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I bought what I thought was typical garden tying/hanging twine from amazon (link here) and hung my plants from the ceiling with plastic clips. Now it seems the points where the twine touches the plants there's yellowing and strange browning on the surface of the stems. It seems the plastic clips are causing no such reaction. I knew plants don't like being "touched" too much, but this seems extreme.

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Any ideas what's going on? Is there some chemical in this twine or does the material just not sit well with the plants? Should I use something better?

2 Answers 2

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It looks as if what's actually holding the plants up is the string - I know you've used plastic clips, but regardless, the string is under tension, and where it presses against parts of the tomato plants, that tension is causing damage, particularly with any movement. When a plant needs tying to a stick or support, the rule is always 'twice around the cane (or support) and once around the plant' so that the tightness is on the cane or support, not the plant. In this case, the string is rigid and in contact with stems and leaves because it's holding the plants up in the air, and any material you use to do this will have the some problem if it's in contact with the plant.

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  • I think what you wrote is the obvious interpretation, but hanging tomatoes like this is a common way for greenhouses to support tomatoes. How exactly do they do it then if any string contact results in damage? Bear in mind, the plastic clips do NOT cause this damage, yet they are holding plenty of pressure against the plant.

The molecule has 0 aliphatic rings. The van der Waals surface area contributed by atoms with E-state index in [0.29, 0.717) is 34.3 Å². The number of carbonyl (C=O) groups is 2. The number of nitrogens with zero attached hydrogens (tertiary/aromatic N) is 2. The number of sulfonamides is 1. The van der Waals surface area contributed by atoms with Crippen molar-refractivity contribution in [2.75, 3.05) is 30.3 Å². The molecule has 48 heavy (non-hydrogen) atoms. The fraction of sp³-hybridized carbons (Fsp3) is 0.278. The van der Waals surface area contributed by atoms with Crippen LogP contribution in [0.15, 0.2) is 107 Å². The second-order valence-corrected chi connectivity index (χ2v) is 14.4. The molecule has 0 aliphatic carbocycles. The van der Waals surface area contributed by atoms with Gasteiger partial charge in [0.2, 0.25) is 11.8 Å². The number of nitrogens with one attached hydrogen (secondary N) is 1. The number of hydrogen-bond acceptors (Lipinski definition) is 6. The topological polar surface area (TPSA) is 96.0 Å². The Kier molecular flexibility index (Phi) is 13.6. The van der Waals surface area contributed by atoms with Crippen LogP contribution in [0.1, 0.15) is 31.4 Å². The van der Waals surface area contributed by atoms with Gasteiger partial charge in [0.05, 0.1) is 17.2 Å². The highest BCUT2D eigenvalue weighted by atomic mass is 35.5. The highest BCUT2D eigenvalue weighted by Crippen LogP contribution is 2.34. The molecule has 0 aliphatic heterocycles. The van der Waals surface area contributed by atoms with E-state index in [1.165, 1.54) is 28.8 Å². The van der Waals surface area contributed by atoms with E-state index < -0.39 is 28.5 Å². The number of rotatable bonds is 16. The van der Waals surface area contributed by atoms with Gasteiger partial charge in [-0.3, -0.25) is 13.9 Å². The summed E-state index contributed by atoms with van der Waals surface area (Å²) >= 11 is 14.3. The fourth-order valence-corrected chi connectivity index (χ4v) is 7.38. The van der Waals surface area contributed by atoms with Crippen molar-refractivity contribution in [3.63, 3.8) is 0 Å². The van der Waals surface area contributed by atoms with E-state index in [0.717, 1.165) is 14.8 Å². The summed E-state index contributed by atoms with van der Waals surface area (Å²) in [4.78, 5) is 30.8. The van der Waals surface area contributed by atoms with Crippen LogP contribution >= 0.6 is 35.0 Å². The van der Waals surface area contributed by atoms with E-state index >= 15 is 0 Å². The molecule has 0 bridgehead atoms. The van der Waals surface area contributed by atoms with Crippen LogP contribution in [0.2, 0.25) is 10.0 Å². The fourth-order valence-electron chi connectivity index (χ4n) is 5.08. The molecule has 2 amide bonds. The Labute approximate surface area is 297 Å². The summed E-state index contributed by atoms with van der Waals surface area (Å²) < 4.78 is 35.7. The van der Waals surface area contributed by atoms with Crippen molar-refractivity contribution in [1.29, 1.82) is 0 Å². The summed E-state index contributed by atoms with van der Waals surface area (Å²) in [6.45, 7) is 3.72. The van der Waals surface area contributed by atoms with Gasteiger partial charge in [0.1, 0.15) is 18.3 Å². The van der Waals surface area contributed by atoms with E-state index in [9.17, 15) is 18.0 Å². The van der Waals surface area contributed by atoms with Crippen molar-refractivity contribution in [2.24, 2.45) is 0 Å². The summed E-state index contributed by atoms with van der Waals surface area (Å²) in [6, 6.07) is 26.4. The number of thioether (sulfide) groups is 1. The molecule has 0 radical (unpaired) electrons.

– Slight
    Jun 24 at 21:27
  • Of those I can see, the plastic rings/clips in contact with the plant don't appear to be tight round the stems, as well as being much wider than the string...They look useful, those ring clips, where'd you get those from can I ask?
    – Bamboo
    Jun 25 at 10:43
  • Sure, I use these from amazon: amzn.to/3xUVyZx . They're typically for hanging with string, but I suppose you could use them with string tied to a steak as well.
    – Slight
    Jun 26 at 8:27
  • Thanks - never thought to look under 'tomato clips' - I'm in the UK, but have found something similar (and cheaper, no shipping costs) on Amazon UK. They;re actually intended as plant supports, so the bit you've got string through is where the cane support goes, with the rest clipped shut round the stems, that's what I want them for.
    – Bamboo
    Jun 26 at 14:26
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Turns out that the hemp twine I was using must've been carrying a fungus from the factory that shipped it. There were little white fuzzy rings around the brown areas that started to form and spread to the leaves.

Example

Leaf fungus

The solution was to spray with copper fungicide and to replace the hemp twine with nylon which is softer and does not allow organisms to grow on it.

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